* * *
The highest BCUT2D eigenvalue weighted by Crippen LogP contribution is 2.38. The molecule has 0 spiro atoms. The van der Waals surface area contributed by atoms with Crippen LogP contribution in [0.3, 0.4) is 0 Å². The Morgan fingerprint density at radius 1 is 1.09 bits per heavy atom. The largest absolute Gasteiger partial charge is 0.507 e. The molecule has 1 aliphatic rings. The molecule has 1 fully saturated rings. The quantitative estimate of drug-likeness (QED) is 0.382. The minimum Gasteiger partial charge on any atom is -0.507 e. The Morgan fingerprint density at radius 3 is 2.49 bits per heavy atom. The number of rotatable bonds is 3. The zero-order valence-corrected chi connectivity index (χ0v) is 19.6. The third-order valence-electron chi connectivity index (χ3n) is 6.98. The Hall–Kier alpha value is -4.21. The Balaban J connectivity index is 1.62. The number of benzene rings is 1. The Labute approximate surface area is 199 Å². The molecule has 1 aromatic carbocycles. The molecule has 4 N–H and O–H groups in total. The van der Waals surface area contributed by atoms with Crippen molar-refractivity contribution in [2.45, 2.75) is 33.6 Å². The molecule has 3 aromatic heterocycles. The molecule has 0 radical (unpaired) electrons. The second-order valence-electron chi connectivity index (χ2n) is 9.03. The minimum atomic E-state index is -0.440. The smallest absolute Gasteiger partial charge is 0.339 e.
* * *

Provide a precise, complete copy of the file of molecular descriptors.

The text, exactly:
The highest BCUT2D eigenvalue weighted by Crippen LogP contribution is 2.38. The molecule has 0 spiro atoms. The van der Waals surface area contributed by atoms with Crippen LogP contribution in [0.3, 0.4) is 0 Å². The Morgan fingerprint density at radius 1 is 1.09 bits per heavy atom. The largest absolute Gasteiger partial charge is 0.507 e. The molecule has 1 aliphatic rings. The molecule has 1 fully saturated rings. The quantitative estimate of drug-likeness (QED) is 0.382. The minimum Gasteiger partial charge on any atom is -0.507 e. The Morgan fingerprint density at radius 3 is 2.49 bits per heavy atom. The number of rotatable bonds is 3. The zero-order valence-corrected chi connectivity index (χ0v) is 19.6. The third-order valence-electron chi connectivity index (χ3n) is 6.98. The Hall–Kier alpha value is -4.21. The Balaban J connectivity index is 1.62. The number of benzene rings is 1. The Labute approximate surface area is 199 Å². The molecule has 1 aromatic carbocycles. The molecule has 4 N–H and O–H groups in total. The van der Waals surface area contributed by atoms with Crippen molar-refractivity contribution in [2.45, 2.75) is 33.6 Å². The molecule has 3 aromatic heterocycles. The molecule has 0 radical (unpaired) electrons. The second-order valence-electron chi connectivity index (χ2n) is 9.03. The minimum atomic E-state index is -0.440. The smallest absolute Gasteiger partial charge is 0.339 e.